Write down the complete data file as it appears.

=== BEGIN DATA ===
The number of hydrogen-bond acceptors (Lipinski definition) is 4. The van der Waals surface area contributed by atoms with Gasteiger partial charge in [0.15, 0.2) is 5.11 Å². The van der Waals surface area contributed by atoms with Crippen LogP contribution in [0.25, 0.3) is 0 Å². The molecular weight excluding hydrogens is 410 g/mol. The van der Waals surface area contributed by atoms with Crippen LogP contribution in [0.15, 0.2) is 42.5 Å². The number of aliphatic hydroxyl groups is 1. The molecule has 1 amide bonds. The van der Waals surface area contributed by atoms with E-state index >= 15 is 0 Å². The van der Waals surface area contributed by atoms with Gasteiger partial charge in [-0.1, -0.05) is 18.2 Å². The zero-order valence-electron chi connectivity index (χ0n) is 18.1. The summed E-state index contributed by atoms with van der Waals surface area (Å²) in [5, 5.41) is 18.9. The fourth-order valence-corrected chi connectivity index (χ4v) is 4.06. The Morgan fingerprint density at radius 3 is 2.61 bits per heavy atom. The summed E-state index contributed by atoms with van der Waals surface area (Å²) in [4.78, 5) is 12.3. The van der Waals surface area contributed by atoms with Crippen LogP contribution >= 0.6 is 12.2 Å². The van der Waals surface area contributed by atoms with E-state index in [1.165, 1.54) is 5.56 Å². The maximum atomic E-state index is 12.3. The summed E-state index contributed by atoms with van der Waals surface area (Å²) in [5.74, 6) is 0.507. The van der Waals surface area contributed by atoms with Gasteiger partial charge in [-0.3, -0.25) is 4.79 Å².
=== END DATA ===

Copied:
The number of hydrogen-bond acceptors (Lipinski definition) is 4. The van der Waals surface area contributed by atoms with Gasteiger partial charge in [0.15, 0.2) is 5.11 Å². The van der Waals surface area contributed by atoms with Crippen LogP contribution in [0.25, 0.3) is 0 Å². The molecular weight excluding hydrogens is 410 g/mol. The van der Waals surface area contributed by atoms with Crippen LogP contribution in [0.15, 0.2) is 42.5 Å². The number of aliphatic hydroxyl groups is 1. The molecule has 1 amide bonds. The van der Waals surface area contributed by atoms with E-state index >= 15 is 0 Å². The van der Waals surface area contributed by atoms with Gasteiger partial charge in [-0.1, -0.05) is 18.2 Å². The zero-order valence-electron chi connectivity index (χ0n) is 18.1. The summed E-state index contributed by atoms with van der Waals surface area (Å²) in [5, 5.41) is 18.9. The fourth-order valence-corrected chi connectivity index (χ4v) is 4.06. The Morgan fingerprint density at radius 3 is 2.61 bits per heavy atom. The summed E-state index contributed by atoms with van der Waals surface area (Å²) in [4.78, 5) is 12.3. The van der Waals surface area contributed by atoms with Crippen LogP contribution >= 0.6 is 12.2 Å². The van der Waals surface area contributed by atoms with E-state index in [1.165, 1.54) is 5.56 Å². The maximum atomic E-state index is 12.3. The summed E-state index contributed by atoms with van der Waals surface area (Å²) in [5.74, 6) is 0.507. The van der Waals surface area contributed by atoms with Gasteiger partial charge in [-0.3, -0.25) is 4.79 Å².